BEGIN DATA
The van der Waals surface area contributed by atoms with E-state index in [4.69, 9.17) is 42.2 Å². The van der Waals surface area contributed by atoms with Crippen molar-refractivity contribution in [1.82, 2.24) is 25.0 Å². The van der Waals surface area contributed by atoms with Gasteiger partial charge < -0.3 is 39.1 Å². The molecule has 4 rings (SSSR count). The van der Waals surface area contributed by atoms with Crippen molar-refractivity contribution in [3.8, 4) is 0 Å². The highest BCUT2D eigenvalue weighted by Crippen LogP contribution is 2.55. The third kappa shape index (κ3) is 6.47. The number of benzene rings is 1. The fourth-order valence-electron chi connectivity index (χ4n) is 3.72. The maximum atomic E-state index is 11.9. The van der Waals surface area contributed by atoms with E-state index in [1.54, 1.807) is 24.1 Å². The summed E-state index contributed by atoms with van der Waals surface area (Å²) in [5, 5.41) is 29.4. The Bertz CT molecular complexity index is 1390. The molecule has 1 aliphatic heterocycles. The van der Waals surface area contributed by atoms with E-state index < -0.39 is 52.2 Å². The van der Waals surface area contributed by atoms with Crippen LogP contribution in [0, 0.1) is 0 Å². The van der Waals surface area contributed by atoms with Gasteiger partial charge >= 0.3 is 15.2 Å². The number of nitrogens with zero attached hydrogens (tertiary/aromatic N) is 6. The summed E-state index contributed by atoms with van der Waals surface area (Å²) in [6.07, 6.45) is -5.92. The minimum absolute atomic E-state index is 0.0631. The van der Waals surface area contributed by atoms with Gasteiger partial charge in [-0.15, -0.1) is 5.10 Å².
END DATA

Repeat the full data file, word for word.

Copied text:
The van der Waals surface area contributed by atoms with E-state index in [4.69, 9.17) is 42.2 Å². The van der Waals surface area contributed by atoms with Crippen molar-refractivity contribution in [1.82, 2.24) is 25.0 Å². The van der Waals surface area contributed by atoms with Gasteiger partial charge < -0.3 is 39.1 Å². The molecule has 4 rings (SSSR count). The van der Waals surface area contributed by atoms with Crippen molar-refractivity contribution in [3.8, 4) is 0 Å². The highest BCUT2D eigenvalue weighted by Crippen LogP contribution is 2.55. The third kappa shape index (κ3) is 6.47. The number of benzene rings is 1. The fourth-order valence-electron chi connectivity index (χ4n) is 3.72. The maximum atomic E-state index is 11.9. The van der Waals surface area contributed by atoms with E-state index in [1.54, 1.807) is 24.1 Å². The summed E-state index contributed by atoms with van der Waals surface area (Å²) in [5, 5.41) is 29.4. The Bertz CT molecular complexity index is 1390. The molecule has 1 aliphatic heterocycles. The van der Waals surface area contributed by atoms with E-state index < -0.39 is 52.2 Å². The van der Waals surface area contributed by atoms with Crippen LogP contribution in [0, 0.1) is 0 Å². The van der Waals surface area contributed by atoms with Gasteiger partial charge >= 0.3 is 15.2 Å². The number of nitrogens with zero attached hydrogens (tertiary/aromatic N) is 6. The summed E-state index contributed by atoms with van der Waals surface area (Å²) in [6.07, 6.45) is -5.92. The minimum absolute atomic E-state index is 0.0631. The van der Waals surface area contributed by atoms with Gasteiger partial charge in [-0.15, -0.1) is 5.10 Å².